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Gall Bladder Surgery

Gall bladder is an organ which helps in the digestion of fat & concentration of bile. It lies just beneath the liver. Most problems to this organ are dealt by surgically removing it. This process is called cholecystectomy.

The surgical procedure commonly involves reaching the gall bladder through the incisions, disconnecting the gallbladder from other organs, and finally taking the organ out gently. Blood vessels and bile ducts that lead to the gall bladder are cut away. Generally, incisions are made in the area just below the ribs.

A cholangiogram may also be done in certain cases. Here, a contrast dye is injected into the bile duct. Thus, the path of the bile duct can be very well recognized. Other stones can also be detected by using the dye.

The surgery is commonly used for those whose gallbladder is defective. The condition is medically referred to as biliary dykinesia. Under such conditions, the following symptoms may be felt:

  • Cholecystitis (Gallbladder infection).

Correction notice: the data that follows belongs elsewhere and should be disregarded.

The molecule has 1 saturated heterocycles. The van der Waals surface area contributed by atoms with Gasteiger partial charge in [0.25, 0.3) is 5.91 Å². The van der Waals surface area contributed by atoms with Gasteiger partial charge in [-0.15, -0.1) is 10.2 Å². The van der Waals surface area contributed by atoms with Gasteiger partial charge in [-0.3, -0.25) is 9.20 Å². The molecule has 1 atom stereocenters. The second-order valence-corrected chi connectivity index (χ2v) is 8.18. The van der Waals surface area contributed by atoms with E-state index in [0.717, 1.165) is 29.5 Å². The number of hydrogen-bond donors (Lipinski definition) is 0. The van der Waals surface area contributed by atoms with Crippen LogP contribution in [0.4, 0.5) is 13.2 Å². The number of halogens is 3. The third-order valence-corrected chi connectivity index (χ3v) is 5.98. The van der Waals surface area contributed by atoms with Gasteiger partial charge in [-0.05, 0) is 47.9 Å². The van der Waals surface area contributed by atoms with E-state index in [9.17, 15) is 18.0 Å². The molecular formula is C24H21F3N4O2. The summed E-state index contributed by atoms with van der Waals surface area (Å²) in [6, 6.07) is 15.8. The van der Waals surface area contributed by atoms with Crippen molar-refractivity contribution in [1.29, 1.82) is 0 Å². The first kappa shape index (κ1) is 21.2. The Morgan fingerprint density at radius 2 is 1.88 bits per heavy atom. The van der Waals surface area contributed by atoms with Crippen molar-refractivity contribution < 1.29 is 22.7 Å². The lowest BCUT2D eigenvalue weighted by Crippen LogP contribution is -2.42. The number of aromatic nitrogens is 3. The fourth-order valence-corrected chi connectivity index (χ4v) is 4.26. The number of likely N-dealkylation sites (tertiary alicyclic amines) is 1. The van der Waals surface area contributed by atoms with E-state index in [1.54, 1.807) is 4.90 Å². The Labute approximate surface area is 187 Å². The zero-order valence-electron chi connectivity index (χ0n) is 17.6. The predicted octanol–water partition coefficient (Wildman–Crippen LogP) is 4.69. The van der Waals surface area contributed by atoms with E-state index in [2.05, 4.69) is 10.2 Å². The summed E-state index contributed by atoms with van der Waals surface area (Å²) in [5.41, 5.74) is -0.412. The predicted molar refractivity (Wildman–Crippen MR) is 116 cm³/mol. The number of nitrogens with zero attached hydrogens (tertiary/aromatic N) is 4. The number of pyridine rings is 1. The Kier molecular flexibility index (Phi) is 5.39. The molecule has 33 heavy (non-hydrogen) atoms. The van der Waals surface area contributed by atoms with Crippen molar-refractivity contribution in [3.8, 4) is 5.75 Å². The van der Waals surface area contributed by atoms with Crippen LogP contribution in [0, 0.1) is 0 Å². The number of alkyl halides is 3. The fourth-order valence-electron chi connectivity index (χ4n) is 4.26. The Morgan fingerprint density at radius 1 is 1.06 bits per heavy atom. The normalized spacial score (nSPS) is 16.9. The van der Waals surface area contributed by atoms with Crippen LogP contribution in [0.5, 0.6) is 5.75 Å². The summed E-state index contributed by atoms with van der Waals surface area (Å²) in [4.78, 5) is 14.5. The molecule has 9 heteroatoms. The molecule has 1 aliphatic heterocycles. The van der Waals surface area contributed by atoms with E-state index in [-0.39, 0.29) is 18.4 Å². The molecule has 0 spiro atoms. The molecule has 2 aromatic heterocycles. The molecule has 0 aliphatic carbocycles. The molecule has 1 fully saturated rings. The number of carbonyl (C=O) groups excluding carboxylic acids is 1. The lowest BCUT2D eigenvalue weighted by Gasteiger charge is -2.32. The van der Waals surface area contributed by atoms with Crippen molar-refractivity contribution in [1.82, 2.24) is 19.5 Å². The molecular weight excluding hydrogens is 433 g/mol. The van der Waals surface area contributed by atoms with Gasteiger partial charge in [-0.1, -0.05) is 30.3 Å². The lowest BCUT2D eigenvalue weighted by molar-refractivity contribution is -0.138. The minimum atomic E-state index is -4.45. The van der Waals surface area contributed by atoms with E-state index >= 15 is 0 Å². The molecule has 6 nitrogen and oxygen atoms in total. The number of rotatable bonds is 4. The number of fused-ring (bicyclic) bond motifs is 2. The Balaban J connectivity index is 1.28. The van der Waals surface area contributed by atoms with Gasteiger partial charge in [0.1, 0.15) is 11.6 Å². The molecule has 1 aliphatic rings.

• Indigestion.
  • Sensation of pain in the middle or upper right portion of the stomach. This is primarily experienced after eating.
  • Vomiting & nausea.

Laparoscopic cholecystectomy: Before the surgery, anesthesia is administered to a patient placed in the supine position. Several micro-instruments along with a camera are passed in the abdomen through small incisions. Through one of the instruments, the abdominal cavity is filled with carbon dioxide. This is to create a sufficient working space. The gall bladder fundus is then identified. This portion is then grasped and strongly retracted. The calot's triangle is then exposed by retracting the tapering portion of gallbladder. The triangle is then dissected and the peritoneal covering is exposed. The underlying structures can then be exposed. After identifying the cystic artery and cystic duct, they are clipped & cut. Nowadays, the procedure is used using modern techniques like Single Incision Laparoscopic Surgery (SILS) and Laparo-Endoscopic Single Site Surgery (LESS). The advantages of these procedures are that the number of incisions required is significantly reduced to 1. In addition, the cuts are also barely visible.